By Kathy Joy
There it sat.
Large. Impossible. Taunting me with its arrogant presence—that thing I had to overcome. A project I’d been putting off, putting off, trying so hard to avoid.
The beastly thing had a large tag attached that hollered, “DEADLINE”.
My project had become an ugly frog.
I had to eat it right away.
It has been said that if the first thing you do each morning is to eat a live frog, you can go through the day knowing it’s probably the worst thing that’s going to happen to you all day.
Eating the frog: this is a metaphor for tackling the most challenging task of the day — the one you are most likely to put off, but usually the one that might have the greatest positive impact on your progress.
Eat the ugly frog first. Down the hatch. Be a brave soldier, staring down that deadline, that cleaning project, whatever it is—and go for it. Just pinch your nose, grab that wiggly critter, and swallow it whole. After this, you can move on to the other frogs, the smaller ones that aren’t quite so daunting.
I know you think I’m talking about actual frogs here, but really, I’m talking about time management and doing the hard thing first; it’s just more playful to use the frog analogy.
Do I ever remember meals as a child! Remember yours? Many of them had frogs on the plate. I had to learn to eat the frogs first before the rest of my meal could be enjoyed.
Eating the frog means to ‘just do it, otherwise, the frog will eat you,’ meaning that you’ll end up procrastinating the whole day. Once that one task is done, the rest of the day feels like a freebie. Besides, you will feel proud of your accomplishment.
As Mark Twain once said “If it’s your job to eat a frog, it’s best to do it first thing in the morning. And if it’s your job to eat two frogs, it’s best to eat the biggest one first.”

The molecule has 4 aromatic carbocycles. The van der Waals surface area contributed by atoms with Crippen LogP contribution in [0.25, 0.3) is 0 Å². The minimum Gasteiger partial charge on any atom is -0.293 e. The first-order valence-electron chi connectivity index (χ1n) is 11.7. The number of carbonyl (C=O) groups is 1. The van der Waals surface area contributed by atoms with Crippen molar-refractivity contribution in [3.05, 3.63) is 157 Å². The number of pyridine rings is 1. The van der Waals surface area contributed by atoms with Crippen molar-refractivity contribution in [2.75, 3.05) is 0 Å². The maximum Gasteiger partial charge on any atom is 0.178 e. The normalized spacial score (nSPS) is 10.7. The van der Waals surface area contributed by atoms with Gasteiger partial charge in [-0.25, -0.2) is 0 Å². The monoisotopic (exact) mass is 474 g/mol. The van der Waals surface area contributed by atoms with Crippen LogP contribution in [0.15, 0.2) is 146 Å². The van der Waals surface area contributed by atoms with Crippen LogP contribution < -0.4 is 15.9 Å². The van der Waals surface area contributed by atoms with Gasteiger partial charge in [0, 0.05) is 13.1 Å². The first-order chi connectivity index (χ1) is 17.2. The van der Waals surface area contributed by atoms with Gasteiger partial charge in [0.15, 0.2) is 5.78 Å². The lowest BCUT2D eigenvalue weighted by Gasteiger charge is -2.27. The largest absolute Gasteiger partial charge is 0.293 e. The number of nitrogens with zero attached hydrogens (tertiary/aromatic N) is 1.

At the end of each day, whether you’re at the office or at home, make a list of all the things you need to do the next day. Then, select your most important task (the ugliest frog). Clear the workspace around it so you have this one thing, sort of a big warty frog, sitting on your desk.
It will be waiting for you in the morning.
Staring you in the face, you realize Twain was correct. Either it eats you or you eat it.
Do this every day until it becomes a habit. In due time you will find you are more productive through the entire day, having spent the early surge of your energy eating the wartiest frog.
If absolutely necessary, make Frog Jell-O. This is the art of mixing in enough humor, coffee, and perspective to make the frog taste better.
When a co-worker or family member offers you a donut or a sweet roll, tell them you’ve already had the breakfast of champions. Haven’t you, though? Then politely excuse yourself and go on to the next item, um—frog, on your list.
I HAVE NEWS!
The book launch is this week for the children’s picture book,
Will You Hold My Story?
Tired of carrying her heavy story all by herself, Meggie Beth finds a step upon which to sit.
As she rests, the street carries a variety of people to her, all of them lost in their own thoughts. Everyone seems too laden with his or her own stories to stop and hear hers.
When a lovely, lonely dog becomes friendly with little Meggie Beth, we are reminded that youngsters need pets, and that pets are excellent listening buddies.
After the work is accepted, then edited and published, any author can tell you that it is a great reward for a new book to be accompanied by early endorsements and reviews.
The first is by a second grade teacher who says, “Richly celebrating the trait of perseverance in finding the support of other people, or a gentle dog, as the case may be.”– T. Palmer, Camp Hill, Pennsylvania
The second was a genuine surprise to me, coming from one of Christendom’s best widow bloggers who pitched it to her fans on social media and alerted me that she believes the story is “Wonderful and meaningful for all ages.” Laura Warfel, More Than a Widow blogger
The third is from a fellow author, Charmayne Hafen, a writer of children’s books (middle age) who wrote one of my first Amazon reviews. She said,
Reviewed in the United States on January 21, 2021